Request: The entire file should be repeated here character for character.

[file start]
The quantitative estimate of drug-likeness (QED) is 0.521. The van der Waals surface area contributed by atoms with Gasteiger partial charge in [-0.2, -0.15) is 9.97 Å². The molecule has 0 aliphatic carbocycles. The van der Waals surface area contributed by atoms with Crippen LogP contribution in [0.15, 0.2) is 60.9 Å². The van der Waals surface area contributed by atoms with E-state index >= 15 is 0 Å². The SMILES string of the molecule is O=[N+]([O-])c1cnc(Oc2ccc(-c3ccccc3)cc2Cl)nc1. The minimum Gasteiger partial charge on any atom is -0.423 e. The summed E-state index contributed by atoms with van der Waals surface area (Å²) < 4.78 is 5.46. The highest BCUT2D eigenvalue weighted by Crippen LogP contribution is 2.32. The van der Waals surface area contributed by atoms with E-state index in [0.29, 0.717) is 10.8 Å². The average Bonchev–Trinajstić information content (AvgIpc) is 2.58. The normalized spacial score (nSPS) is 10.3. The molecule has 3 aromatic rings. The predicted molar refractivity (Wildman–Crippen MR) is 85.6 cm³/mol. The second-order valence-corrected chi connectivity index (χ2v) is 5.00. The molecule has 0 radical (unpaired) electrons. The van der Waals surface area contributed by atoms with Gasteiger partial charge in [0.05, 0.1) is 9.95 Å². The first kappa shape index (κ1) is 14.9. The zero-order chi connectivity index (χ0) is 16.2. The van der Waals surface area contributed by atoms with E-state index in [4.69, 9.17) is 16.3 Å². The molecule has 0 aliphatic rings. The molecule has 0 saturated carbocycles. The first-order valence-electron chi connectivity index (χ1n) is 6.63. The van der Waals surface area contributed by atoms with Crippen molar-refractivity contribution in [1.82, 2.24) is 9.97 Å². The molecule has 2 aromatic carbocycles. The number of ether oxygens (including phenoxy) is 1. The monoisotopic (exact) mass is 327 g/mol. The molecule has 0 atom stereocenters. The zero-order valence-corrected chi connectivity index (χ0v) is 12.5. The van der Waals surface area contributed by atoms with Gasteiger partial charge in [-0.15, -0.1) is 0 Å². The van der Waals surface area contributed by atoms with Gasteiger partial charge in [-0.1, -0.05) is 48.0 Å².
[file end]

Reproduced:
The quantitative estimate of drug-likeness (QED) is 0.521. The van der Waals surface area contributed by atoms with Gasteiger partial charge in [-0.2, -0.15) is 9.97 Å². The molecule has 0 aliphatic carbocycles. The van der Waals surface area contributed by atoms with Crippen LogP contribution in [0.15, 0.2) is 60.9 Å². The van der Waals surface area contributed by atoms with E-state index >= 15 is 0 Å². The SMILES string of the molecule is O=[N+]([O-])c1cnc(Oc2ccc(-c3ccccc3)cc2Cl)nc1. The minimum Gasteiger partial charge on any atom is -0.423 e. The summed E-state index contributed by atoms with van der Waals surface area (Å²) < 4.78 is 5.46. The highest BCUT2D eigenvalue weighted by Crippen LogP contribution is 2.32. The van der Waals surface area contributed by atoms with E-state index in [0.29, 0.717) is 10.8 Å². The average Bonchev–Trinajstić information content (AvgIpc) is 2.58. The normalized spacial score (nSPS) is 10.3. The molecule has 3 aromatic rings. The predicted molar refractivity (Wildman–Crippen MR) is 85.6 cm³/mol. The second-order valence-corrected chi connectivity index (χ2v) is 5.00. The molecule has 0 radical (unpaired) electrons. The van der Waals surface area contributed by atoms with Gasteiger partial charge in [0.05, 0.1) is 9.95 Å². The first kappa shape index (κ1) is 14.9. The zero-order chi connectivity index (χ0) is 16.2. The van der Waals surface area contributed by atoms with E-state index in [4.69, 9.17) is 16.3 Å². The molecule has 0 aliphatic rings. The molecule has 0 saturated carbocycles. The first-order valence-electron chi connectivity index (χ1n) is 6.63. The van der Waals surface area contributed by atoms with Crippen molar-refractivity contribution in [1.82, 2.24) is 9.97 Å². The molecule has 2 aromatic carbocycles. The number of ether oxygens (including phenoxy) is 1. The monoisotopic (exact) mass is 327 g/mol. The molecule has 0 atom stereocenters. The zero-order valence-corrected chi connectivity index (χ0v) is 12.5. The van der Waals surface area contributed by atoms with Gasteiger partial charge in [-0.15, -0.1) is 0 Å². The van der Waals surface area contributed by atoms with Gasteiger partial charge in [-0.1, -0.05) is 48.0 Å².